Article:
Russia Reform Monitor No. 2356

Related Categories: Democracy and Governance; Human Rights and Humanitarian Issues; International Economics and Trade; Missile Defense; China; Russia

At the beginning of December, the new dynamism of the Sino-Russian strategic partnership was underscored when Vladimir Putin and Xi Jinping appeared in a video announcing a new deal for Russia to supply gas to China. The $55 billion contract between Russia's GAZPROM and Chinese-owned CNPC provides for the transit of 38 billion cubic meters of gas per year via the newly-commissioned "Power of Siberia" pipeline, which links Siberia to the Chinese border. Both countries stand to benefit from the arrangement: the Russian gas industry will be able to cushion the blow of declining demand from its traditional customers in Western Europe and Turkey, while the pipeline's volume provides a major boon for Chinese energy security and efforts to reduce air pollution from coal-fired power plants. In the video, Xi hailed the deal as "the start of a new stage of our cooperation" in the "all-encompassing partnership" between Moscow and Beijing, and Putin noted that the pipeline will help bring Chinese-Russian trade volume to the mutual goal of $200 billion by 2024.

The "Power of Siberia" arrangement, moreover, likely portends more energy deals to come. At the time of the project's launch, GAZPROM was already engaged in supplemental conversations with the Chinese government over gas supplies to be provided via two additional potential pipelines. (Financial Times, December 2, 2019)

With the last remaining strategic arms control treaty hanging in the balance, Russia's president is blaming American intransigence for any uncertainty about the treaty's future. At a meeting with military officials in Moscow, Vladimir Putin suggested that “Russia is ready to extend the New START treaty immediately, before the year's end and without any preconditions... our proposals have been on the table, but we have got no response from our [U.S.] partners." The treaty, which was signed in 2012, commits both the United States and Russia to a cap of 1,550 deployed nuclear warheads and 700 deployed missiles and bombers.

In the debate over its extension, senior officials in Washington have countered Putin's narrative, saying that there is no rush to extend the treaty before its February 2021 expiration date, and that the Trump administration is more interested in seeking a broader deal to replace New START - one that would also include China as a signatory - than extending the agreement on the same terms that are currently in place. (Associated Press, December 5, 2019)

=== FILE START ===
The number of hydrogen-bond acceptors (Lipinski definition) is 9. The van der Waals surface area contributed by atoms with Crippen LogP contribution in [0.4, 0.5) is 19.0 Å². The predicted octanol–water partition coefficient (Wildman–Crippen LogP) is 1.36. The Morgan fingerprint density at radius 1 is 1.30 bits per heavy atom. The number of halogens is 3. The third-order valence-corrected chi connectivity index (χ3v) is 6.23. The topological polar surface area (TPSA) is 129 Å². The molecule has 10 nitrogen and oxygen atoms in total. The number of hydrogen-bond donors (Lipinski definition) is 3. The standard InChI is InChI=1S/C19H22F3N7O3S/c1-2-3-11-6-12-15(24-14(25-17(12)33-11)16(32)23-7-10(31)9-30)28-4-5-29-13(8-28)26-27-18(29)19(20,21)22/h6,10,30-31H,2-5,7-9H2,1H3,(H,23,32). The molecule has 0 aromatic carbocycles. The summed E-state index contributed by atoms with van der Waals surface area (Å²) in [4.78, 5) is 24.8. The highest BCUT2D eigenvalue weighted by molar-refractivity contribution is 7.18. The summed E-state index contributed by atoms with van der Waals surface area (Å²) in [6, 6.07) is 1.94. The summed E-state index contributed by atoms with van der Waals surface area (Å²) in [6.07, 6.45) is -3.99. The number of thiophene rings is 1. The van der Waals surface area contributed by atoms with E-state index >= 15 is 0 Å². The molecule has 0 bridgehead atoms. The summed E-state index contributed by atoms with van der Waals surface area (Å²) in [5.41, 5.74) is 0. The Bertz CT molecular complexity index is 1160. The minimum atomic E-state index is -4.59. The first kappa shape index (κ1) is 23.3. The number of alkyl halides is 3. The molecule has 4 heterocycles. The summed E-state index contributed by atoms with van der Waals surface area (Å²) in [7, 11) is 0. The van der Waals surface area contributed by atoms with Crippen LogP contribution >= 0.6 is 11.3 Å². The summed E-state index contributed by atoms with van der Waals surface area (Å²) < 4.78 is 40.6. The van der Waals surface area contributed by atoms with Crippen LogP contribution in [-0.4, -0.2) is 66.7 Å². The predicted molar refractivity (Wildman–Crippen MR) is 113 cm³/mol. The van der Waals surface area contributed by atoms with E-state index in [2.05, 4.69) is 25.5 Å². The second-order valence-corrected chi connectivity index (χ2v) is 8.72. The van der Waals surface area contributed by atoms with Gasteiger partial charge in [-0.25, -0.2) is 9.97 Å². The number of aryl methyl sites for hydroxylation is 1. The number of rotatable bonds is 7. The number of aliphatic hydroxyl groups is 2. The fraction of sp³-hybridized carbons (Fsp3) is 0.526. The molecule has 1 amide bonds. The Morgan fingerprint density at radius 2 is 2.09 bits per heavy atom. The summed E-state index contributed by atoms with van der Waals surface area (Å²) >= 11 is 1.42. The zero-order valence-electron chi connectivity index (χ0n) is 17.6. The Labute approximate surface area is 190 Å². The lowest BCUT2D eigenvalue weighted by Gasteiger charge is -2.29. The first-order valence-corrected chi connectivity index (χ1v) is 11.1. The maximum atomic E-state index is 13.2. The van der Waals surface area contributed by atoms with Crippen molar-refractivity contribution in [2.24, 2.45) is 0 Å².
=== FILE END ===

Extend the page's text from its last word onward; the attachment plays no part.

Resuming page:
One of Russia's biggest banks is reportedly using an offshore entity to hide the use of a private jet made available to the country's wealthiest and most powerful officials, according to a new investigation by The Bell. The business outlet's reporters found that one of the most frequent passengers on a mysterious and expensive Gulfstream G450 (worth $43 million) is Patriarch Kirill, the head of the Russian Orthodox Church. The jet is not recorded or registered to provide official air transport, but has been linked via an offshore entity to state-owned bank VTB. The discovery builds on previous allegations by opposition activist Alexei Navalny's Anti-Corruption Foundation that VTB has permitted the bank's officials and family members to fly on the Gulfstream G450. (The Moscow Times, December 6, 2019)

The world's international sports watchdog has banned Russian athletes from participating in global athletic competitions for the next four years. The decision by the World Anti-Doping Agency (WADA) represents the culmination of a scandal that first broke in 2014, when news emerged of widespread government-enabled cheating by Russian athletes on their drug tests, and metastasized with Moscow's multiple attempts to manipulate evidence and obstruct WADA's ongoing investigation. The decision – which Russian Prime Minister Dmitri Medvedev has blasted as "a continuation of anti-Russian hysteria" – means that Moscow's athletes will be unable to participate as a team in both the Tokyo 2020 Summer Olympics and the 2022 Beijing Winter games, as well as any other international competitions during the time of the ban.

Under the terms of the WADA prohibition, any Russian athlete who has not been implicated in the doping scandal may compete, but must do so under a neutral flag. Russia's government and sporting officials are also prohibited from attending these events, and cannot register bids to host international championships until the ban is lifted. While the ban represents the most severe punishment ever meted out by WADA, its loopholes and compromises have prompted critics to deride it as "largely superficial" and a "devastating blow to clean athletes, the integrity of sport, and the rule of law." (New York Times, December 9, 2019)